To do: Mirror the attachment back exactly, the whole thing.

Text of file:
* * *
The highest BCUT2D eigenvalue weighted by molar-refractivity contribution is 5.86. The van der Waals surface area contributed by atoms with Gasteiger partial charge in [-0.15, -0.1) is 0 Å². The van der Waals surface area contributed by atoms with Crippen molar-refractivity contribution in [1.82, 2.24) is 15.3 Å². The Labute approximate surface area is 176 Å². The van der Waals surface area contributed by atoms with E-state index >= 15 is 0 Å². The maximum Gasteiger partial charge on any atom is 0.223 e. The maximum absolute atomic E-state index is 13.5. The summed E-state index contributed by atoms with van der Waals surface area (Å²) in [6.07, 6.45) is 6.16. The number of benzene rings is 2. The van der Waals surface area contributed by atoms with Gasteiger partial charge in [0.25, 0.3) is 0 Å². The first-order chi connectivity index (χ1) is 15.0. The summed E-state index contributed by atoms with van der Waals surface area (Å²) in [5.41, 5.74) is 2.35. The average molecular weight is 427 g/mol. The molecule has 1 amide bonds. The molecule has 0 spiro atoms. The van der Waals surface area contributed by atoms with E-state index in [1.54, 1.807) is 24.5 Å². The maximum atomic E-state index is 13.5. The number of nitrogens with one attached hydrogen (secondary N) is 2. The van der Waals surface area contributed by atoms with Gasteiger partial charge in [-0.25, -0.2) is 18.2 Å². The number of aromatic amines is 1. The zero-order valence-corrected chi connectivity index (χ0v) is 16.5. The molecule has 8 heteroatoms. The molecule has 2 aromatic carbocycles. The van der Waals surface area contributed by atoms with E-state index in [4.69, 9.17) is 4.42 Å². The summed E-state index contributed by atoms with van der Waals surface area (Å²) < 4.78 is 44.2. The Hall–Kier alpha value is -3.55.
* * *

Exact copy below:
The highest BCUT2D eigenvalue weighted by molar-refractivity contribution is 5.86. The van der Waals surface area contributed by atoms with Gasteiger partial charge in [-0.15, -0.1) is 0 Å². The van der Waals surface area contributed by atoms with Crippen molar-refractivity contribution in [1.82, 2.24) is 15.3 Å². The Labute approximate surface area is 176 Å². The van der Waals surface area contributed by atoms with E-state index >= 15 is 0 Å². The maximum Gasteiger partial charge on any atom is 0.223 e. The maximum absolute atomic E-state index is 13.5. The summed E-state index contributed by atoms with van der Waals surface area (Å²) in [6.07, 6.45) is 6.16. The number of benzene rings is 2. The van der Waals surface area contributed by atoms with Gasteiger partial charge in [0.25, 0.3) is 0 Å². The first-order chi connectivity index (χ1) is 15.0. The summed E-state index contributed by atoms with van der Waals surface area (Å²) in [5.41, 5.74) is 2.35. The average molecular weight is 427 g/mol. The molecule has 1 amide bonds. The molecule has 0 spiro atoms. The van der Waals surface area contributed by atoms with E-state index in [1.54, 1.807) is 24.5 Å². The maximum atomic E-state index is 13.5. The number of nitrogens with one attached hydrogen (secondary N) is 2. The van der Waals surface area contributed by atoms with Gasteiger partial charge in [-0.25, -0.2) is 18.2 Å². The number of aromatic amines is 1. The zero-order valence-corrected chi connectivity index (χ0v) is 16.5. The molecule has 8 heteroatoms. The molecule has 2 aromatic carbocycles. The van der Waals surface area contributed by atoms with E-state index in [4.69, 9.17) is 4.42 Å². The summed E-state index contributed by atoms with van der Waals surface area (Å²) < 4.78 is 44.2. The Hall–Kier alpha value is -3.55.